Download the Block Encrypter .NET encryption library.

I have previously discussed AES encryption in .NET in my cryptography series of articles. I also posted an article linking to some really useful videos by Patrick Townsend about how the AES algorithm works. If you are interested in symmetric cryptography I highly recommend watching them.

encryption

First lets look at some usage examples. The main object in the library to call is the Block Encrypter object and this contains methods that allow you to encrypt/decrypt strings or byte arrays of data.

Overview of the Library

The library itself is quite straight forward to use and there are not that many objects to get to grips with. The main entry point for the library is the BlockEncrypter object. This object will then call out to the GzipCompression object, Aes object, and the ByteHelpers object.

Block Encryter Class Diagram
Block Encryter Class Diagram

The library is also well covered in unit tests that exercise the majority of the functionality.

Phonetic String Matching : Metaphone

In the previous parts of this series I discussed the Soundex and Levenshtein Distance algorithms for phonetic string matching. In this next part of the series I want to introduce the Metaphone algorithm.

Phonetic String Matching with Metaphone
Phonetic String Matching with Metaphone

Metaphone is a phonetic algorithm for indexing words by their English pronunciation. It fundamentally improves on the Soundex algorithm by using information about variations and inconsistencies in English spelling and pronunciation to produce a more accurate encoding, which does a better job of matching words and names which sound similar. As with Soundex, similar sounding words should share the same keys.

Checking the Strength of a Password

In this article I want to talk about a recent password strength checker that I build for my open source application SafePad.

Password Strength Indicator in SafePad
Password Strength Indicator in SafePad

 First of all we have a public enumeration that contains the password score results.

Serializing POCOs into XML

I couldn't think of a suitable image, so here is a programming Dog.
I couldn’t think of a suitable image, so here is a programming Dog.

I am writing this short article as every time I need to serialize a C# object into XML I keep on forgetting how to do it (probably as I am getting old) so I thought I would post a snippet here. More for my own benefit as I am forgetful.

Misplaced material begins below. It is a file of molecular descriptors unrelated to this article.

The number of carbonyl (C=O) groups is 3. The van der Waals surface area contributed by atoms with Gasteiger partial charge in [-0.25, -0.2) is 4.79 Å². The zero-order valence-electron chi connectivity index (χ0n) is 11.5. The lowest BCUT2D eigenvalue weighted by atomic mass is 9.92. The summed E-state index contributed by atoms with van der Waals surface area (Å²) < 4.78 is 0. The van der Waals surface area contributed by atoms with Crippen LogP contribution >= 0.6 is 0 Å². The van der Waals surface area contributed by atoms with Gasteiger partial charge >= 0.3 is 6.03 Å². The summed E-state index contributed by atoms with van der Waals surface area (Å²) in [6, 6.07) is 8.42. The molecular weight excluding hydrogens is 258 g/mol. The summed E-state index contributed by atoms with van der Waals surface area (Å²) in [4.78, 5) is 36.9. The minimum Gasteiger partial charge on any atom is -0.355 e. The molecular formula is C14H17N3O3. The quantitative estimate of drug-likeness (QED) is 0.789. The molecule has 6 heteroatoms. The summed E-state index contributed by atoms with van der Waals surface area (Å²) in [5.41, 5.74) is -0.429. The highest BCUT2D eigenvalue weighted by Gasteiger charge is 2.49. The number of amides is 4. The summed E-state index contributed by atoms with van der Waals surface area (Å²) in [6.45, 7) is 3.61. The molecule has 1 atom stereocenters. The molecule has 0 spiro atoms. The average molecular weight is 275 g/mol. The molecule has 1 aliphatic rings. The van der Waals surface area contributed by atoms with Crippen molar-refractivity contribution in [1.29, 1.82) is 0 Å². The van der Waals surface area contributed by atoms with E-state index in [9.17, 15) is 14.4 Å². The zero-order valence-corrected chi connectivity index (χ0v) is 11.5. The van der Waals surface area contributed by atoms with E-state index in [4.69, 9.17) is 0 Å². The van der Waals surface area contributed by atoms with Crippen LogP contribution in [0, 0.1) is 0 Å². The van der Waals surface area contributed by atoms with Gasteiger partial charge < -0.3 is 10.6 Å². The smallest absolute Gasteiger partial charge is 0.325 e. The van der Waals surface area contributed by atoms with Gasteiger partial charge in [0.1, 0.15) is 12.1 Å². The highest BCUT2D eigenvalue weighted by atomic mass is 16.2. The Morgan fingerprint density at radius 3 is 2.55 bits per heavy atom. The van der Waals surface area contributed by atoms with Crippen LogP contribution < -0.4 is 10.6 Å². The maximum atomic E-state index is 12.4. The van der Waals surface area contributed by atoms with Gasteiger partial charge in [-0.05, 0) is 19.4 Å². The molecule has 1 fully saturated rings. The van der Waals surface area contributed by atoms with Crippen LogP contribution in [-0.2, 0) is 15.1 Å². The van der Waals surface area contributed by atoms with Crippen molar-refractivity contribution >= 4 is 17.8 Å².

using System;
using System.Collections.Generic;
using System.Linq;
using System.Windows.Forms;

namespace HauntedHouseSoftware.SecureNotePad.DomainObjects
{
    public sealed class ApplicationSettings
    {
        public int WindowPositionX { get; set; }
        public int WindowPositionY { get; set; }
        public int WindowWidth { get; set; }
        public int WindowHeight { get; set; }
        public FormWindowState FormWindowState { get; set; }
    }
}

First lets start with a simple class that we want to serialize into XML. The class above, ApplicationSettings, was taken from my open source application SafePad. This simple class contains some window position setting that need to be serialized to XML.

Phonetic String Matching : Levenshtein Distance

In the last article I discussed an algorithm for creating Soundex codes. In this article I want to show another algorithm called the Levenshtein Distance algorithm or as otherwise known the Edit Distance algorithm. The Levenshtein Distance algorithm is strictly a phonetic algorithm but it calculates how many edits you need to do to turn string A into String B. This can be illustrated in the diagram below.

Levenshtein Distance Calculated the Number of Changes from One String to Another.
Levenshtein Distance Calculated the Number of Changes from One String to Another.

In the example above, the Levenshtein distance between “kitten” and “sitting” is 3, since the following three edits change one into the other, and there is no way to do it with fewer than three edits: